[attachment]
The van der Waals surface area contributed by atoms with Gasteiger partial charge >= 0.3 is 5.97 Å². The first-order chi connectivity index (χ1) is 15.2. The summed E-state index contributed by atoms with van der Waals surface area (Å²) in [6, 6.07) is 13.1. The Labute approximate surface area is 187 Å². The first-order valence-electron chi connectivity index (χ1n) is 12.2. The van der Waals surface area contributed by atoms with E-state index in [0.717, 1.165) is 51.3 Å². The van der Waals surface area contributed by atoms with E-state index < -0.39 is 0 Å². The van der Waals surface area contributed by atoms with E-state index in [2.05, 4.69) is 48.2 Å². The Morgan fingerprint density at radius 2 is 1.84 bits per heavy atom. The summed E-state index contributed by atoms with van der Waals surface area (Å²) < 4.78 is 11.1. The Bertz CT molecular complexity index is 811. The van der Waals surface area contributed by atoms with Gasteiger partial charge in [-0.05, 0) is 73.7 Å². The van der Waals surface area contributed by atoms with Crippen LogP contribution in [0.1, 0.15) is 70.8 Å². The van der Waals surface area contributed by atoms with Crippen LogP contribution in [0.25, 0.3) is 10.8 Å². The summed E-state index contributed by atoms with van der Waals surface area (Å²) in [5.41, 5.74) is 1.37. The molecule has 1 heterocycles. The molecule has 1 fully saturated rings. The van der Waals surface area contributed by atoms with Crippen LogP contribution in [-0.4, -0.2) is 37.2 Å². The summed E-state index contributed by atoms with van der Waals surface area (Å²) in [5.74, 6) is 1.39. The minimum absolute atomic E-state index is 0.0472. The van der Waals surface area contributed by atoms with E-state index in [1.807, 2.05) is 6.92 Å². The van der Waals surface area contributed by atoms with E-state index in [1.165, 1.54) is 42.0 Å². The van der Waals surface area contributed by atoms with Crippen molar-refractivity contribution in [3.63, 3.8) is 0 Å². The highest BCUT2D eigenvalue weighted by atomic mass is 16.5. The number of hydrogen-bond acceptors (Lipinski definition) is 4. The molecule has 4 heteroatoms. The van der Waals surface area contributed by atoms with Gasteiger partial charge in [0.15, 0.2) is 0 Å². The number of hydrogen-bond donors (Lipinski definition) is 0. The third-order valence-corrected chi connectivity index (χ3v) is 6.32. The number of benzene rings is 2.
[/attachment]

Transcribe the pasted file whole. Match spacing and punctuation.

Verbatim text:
The van der Waals surface area contributed by atoms with Gasteiger partial charge >= 0.3 is 5.97 Å². The first-order chi connectivity index (χ1) is 15.2. The summed E-state index contributed by atoms with van der Waals surface area (Å²) in [6, 6.07) is 13.1. The Labute approximate surface area is 187 Å². The first-order valence-electron chi connectivity index (χ1n) is 12.2. The van der Waals surface area contributed by atoms with E-state index in [0.717, 1.165) is 51.3 Å². The van der Waals surface area contributed by atoms with E-state index < -0.39 is 0 Å². The van der Waals surface area contributed by atoms with E-state index in [2.05, 4.69) is 48.2 Å². The Morgan fingerprint density at radius 2 is 1.84 bits per heavy atom. The summed E-state index contributed by atoms with van der Waals surface area (Å²) < 4.78 is 11.1. The Bertz CT molecular complexity index is 811. The van der Waals surface area contributed by atoms with Gasteiger partial charge in [-0.05, 0) is 73.7 Å². The van der Waals surface area contributed by atoms with Crippen LogP contribution in [0.1, 0.15) is 70.8 Å². The van der Waals surface area contributed by atoms with Crippen LogP contribution in [0.25, 0.3) is 10.8 Å². The summed E-state index contributed by atoms with van der Waals surface area (Å²) in [5.41, 5.74) is 1.37. The molecule has 1 heterocycles. The molecule has 1 fully saturated rings. The van der Waals surface area contributed by atoms with Crippen LogP contribution in [-0.4, -0.2) is 37.2 Å². The summed E-state index contributed by atoms with van der Waals surface area (Å²) in [5.74, 6) is 1.39. The minimum absolute atomic E-state index is 0.0472. The van der Waals surface area contributed by atoms with E-state index in [1.807, 2.05) is 6.92 Å². The van der Waals surface area contributed by atoms with E-state index in [1.165, 1.54) is 42.0 Å². The van der Waals surface area contributed by atoms with Crippen molar-refractivity contribution in [3.63, 3.8) is 0 Å². The highest BCUT2D eigenvalue weighted by atomic mass is 16.5. The number of hydrogen-bond acceptors (Lipinski definition) is 4. The molecule has 4 heteroatoms. The van der Waals surface area contributed by atoms with Gasteiger partial charge in [0.15, 0.2) is 0 Å². The number of hydrogen-bond donors (Lipinski definition) is 0. The third-order valence-corrected chi connectivity index (χ3v) is 6.32. The number of benzene rings is 2.